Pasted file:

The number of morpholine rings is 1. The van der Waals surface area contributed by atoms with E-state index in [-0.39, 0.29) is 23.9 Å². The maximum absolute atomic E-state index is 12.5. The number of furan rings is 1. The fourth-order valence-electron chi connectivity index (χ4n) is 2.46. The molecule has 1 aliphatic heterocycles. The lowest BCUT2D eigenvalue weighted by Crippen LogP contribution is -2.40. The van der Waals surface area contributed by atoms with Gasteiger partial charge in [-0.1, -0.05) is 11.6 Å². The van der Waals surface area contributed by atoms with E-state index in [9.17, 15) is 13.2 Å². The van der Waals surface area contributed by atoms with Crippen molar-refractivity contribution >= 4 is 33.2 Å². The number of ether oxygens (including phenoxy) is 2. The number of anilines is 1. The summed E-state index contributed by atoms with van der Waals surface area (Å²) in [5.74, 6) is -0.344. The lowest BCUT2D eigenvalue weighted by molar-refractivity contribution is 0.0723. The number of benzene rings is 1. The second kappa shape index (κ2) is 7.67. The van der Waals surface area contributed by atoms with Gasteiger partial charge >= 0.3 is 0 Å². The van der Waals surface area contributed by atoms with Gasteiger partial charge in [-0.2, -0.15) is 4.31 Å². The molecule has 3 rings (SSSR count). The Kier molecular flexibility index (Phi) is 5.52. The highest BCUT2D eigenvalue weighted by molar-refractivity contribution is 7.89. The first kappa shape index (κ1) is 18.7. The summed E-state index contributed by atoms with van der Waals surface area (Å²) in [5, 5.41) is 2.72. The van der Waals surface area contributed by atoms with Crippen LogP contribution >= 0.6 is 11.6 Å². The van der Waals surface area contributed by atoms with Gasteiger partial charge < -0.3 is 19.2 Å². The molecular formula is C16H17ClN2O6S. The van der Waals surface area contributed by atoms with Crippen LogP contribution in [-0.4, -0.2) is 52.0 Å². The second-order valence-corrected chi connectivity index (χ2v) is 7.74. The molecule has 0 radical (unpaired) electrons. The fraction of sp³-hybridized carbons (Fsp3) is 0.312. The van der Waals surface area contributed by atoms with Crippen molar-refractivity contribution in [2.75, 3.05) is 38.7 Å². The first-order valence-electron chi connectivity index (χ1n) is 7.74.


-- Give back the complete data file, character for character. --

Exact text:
The number of morpholine rings is 1. The van der Waals surface area contributed by atoms with E-state index in [-0.39, 0.29) is 23.9 Å². The maximum absolute atomic E-state index is 12.5. The number of furan rings is 1. The fourth-order valence-electron chi connectivity index (χ4n) is 2.46. The molecule has 1 aliphatic heterocycles. The lowest BCUT2D eigenvalue weighted by Crippen LogP contribution is -2.40. The van der Waals surface area contributed by atoms with Gasteiger partial charge in [-0.1, -0.05) is 11.6 Å². The van der Waals surface area contributed by atoms with E-state index in [9.17, 15) is 13.2 Å². The van der Waals surface area contributed by atoms with Crippen molar-refractivity contribution >= 4 is 33.2 Å². The number of ether oxygens (including phenoxy) is 2. The number of anilines is 1. The summed E-state index contributed by atoms with van der Waals surface area (Å²) in [5.74, 6) is -0.344. The lowest BCUT2D eigenvalue weighted by molar-refractivity contribution is 0.0723. The number of benzene rings is 1. The second kappa shape index (κ2) is 7.67. The van der Waals surface area contributed by atoms with Gasteiger partial charge >= 0.3 is 0 Å². The van der Waals surface area contributed by atoms with Gasteiger partial charge in [-0.2, -0.15) is 4.31 Å². The molecule has 3 rings (SSSR count). The Kier molecular flexibility index (Phi) is 5.52. The highest BCUT2D eigenvalue weighted by molar-refractivity contribution is 7.89. The first kappa shape index (κ1) is 18.7. The summed E-state index contributed by atoms with van der Waals surface area (Å²) in [5, 5.41) is 2.72. The van der Waals surface area contributed by atoms with Crippen LogP contribution >= 0.6 is 11.6 Å². The van der Waals surface area contributed by atoms with Gasteiger partial charge < -0.3 is 19.2 Å². The molecular formula is C16H17ClN2O6S. The van der Waals surface area contributed by atoms with Crippen LogP contribution in [-0.4, -0.2) is 52.0 Å². The second-order valence-corrected chi connectivity index (χ2v) is 7.74. The molecule has 0 radical (unpaired) electrons. The fraction of sp³-hybridized carbons (Fsp3) is 0.312. The van der Waals surface area contributed by atoms with Crippen molar-refractivity contribution in [2.75, 3.05) is 38.7 Å². The first-order valence-electron chi connectivity index (χ1n) is 7.74.